I would suspect that when the next TPC public advisory comes out (what time?) Charley will be downgraded to a tropical storm.
 
Very interesting... the coast is getting dry-slotted, but inland areas are getting hammered with torrential rain. Looks like we'll be hearing about a lot of flooding from west of Myrtle Beach SC to Kinston/Goldsboro NC. Reminds me vaguely of a similar hurricane-induced flood in this same area from a few years ago.
 
Thomas Loades wrote:
This just in from NWS Newport, SC: a tornado warning —

Quote:
* AT 1001 AM EDT...NATIONAL WEATHER SERVICE DOPPLER RADAR INDICATED A
SEVERE THUNDERSTORM CAPABLE OF PRODUCING A TORNADO 13 MILES SOUTH
OF INDIAN BEACH...OR 15 MILES SOUTH OF ATLANTIC BEACH...MOVING
NORTH AT 30 MPH.

* THE TORNADO IS EXPECTED TO BE NEAR...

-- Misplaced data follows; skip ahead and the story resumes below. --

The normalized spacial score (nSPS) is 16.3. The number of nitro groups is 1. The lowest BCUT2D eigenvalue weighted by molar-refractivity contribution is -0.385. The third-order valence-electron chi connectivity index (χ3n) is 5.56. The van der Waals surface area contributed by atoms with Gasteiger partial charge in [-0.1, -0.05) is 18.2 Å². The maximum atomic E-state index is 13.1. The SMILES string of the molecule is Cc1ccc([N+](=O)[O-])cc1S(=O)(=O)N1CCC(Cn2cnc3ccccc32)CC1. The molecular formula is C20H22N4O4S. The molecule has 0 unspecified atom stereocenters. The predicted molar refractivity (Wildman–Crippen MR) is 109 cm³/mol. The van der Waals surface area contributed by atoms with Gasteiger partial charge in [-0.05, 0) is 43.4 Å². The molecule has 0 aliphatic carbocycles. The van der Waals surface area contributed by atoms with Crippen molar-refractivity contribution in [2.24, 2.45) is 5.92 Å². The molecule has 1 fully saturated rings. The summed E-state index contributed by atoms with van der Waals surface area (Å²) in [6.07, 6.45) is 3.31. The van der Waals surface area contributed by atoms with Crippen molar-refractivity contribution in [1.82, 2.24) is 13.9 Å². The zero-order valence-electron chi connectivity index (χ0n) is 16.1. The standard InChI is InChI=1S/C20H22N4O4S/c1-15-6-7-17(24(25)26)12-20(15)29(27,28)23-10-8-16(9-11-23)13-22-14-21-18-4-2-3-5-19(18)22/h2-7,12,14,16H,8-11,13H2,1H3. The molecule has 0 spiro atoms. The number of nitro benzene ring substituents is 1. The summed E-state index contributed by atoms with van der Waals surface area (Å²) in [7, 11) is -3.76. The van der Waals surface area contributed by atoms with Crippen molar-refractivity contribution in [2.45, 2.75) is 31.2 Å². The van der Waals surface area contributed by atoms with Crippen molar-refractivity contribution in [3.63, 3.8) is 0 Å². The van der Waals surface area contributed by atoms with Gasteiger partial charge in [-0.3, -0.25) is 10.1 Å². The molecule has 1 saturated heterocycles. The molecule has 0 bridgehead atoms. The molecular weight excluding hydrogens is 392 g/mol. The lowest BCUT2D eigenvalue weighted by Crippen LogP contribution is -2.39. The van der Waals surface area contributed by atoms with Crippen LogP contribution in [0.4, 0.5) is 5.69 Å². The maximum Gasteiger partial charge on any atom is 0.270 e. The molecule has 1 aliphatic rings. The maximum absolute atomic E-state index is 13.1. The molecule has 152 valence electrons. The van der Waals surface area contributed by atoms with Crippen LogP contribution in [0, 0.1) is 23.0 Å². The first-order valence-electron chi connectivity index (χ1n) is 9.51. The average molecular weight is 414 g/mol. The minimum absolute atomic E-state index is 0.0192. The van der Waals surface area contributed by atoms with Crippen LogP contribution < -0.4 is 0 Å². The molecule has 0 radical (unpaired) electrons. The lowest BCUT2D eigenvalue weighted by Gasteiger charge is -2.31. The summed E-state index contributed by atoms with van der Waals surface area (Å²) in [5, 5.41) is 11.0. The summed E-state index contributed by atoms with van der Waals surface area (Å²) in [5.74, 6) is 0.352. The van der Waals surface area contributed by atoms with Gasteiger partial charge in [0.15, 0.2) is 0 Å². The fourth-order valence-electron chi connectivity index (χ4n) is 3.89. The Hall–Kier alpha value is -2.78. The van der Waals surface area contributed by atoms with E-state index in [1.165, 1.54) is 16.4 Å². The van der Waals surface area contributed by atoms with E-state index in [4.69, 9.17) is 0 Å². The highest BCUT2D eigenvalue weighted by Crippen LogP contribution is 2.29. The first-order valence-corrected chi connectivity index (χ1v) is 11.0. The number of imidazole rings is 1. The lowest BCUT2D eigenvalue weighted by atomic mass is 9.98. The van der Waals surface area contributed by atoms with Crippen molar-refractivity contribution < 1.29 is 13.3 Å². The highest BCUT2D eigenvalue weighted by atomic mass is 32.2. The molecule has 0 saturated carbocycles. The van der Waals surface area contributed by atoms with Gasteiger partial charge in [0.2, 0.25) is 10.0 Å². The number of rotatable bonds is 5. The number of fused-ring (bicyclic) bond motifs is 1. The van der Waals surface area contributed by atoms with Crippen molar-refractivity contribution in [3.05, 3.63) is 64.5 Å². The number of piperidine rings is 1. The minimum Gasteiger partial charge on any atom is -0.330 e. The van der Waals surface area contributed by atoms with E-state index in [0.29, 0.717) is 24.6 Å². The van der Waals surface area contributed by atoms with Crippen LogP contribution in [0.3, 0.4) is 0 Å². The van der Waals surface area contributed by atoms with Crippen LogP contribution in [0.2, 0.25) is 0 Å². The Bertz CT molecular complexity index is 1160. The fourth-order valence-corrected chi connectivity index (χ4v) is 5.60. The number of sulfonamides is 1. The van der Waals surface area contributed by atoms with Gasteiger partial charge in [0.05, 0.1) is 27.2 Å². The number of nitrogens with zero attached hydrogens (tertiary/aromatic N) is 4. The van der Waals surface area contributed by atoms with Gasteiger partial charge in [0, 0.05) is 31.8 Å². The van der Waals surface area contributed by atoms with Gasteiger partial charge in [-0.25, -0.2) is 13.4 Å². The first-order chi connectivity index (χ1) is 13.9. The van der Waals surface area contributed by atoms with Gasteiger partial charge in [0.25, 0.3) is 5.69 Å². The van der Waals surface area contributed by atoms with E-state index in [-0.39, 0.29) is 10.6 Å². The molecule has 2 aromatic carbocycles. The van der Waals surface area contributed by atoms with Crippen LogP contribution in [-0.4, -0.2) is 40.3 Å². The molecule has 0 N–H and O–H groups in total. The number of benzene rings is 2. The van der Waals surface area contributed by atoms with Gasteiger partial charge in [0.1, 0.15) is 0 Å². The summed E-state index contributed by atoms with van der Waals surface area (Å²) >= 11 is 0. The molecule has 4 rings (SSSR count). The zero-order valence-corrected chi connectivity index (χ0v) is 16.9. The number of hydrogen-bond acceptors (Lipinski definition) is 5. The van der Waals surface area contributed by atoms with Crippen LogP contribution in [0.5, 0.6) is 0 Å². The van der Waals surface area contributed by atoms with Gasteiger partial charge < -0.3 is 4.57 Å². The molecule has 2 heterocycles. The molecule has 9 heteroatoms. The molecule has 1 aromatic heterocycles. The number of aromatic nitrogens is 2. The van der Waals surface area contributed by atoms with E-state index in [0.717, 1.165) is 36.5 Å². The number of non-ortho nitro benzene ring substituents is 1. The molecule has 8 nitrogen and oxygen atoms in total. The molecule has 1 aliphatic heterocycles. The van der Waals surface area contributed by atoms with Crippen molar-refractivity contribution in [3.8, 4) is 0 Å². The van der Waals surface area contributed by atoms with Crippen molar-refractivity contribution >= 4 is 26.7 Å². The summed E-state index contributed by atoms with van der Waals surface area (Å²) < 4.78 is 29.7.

INDIAN BEACH AROUND 1025 AM EDT...
SALTER PATH AROUND 1030 AM EDT...
NEWPORT AROUND 1040 AM EDT...

Good Monday to everyone!!

I was driving through Jacksonville from my parent's house when the storm that hit Indian Beach was going through Jacksonville. They repeated constantly over radio that no tornado had been spotted but that doppler indicated that a tornado was possible. Indian Beach is about 30 minutes N/NE of where I live. I thought about driving up there but I was told by a couple of friends that they closed off the outer banks, so I have no shots of Charley breezing through. We certainly didn't get what Florida got, that's for sure. Hope anybody down there is doing well.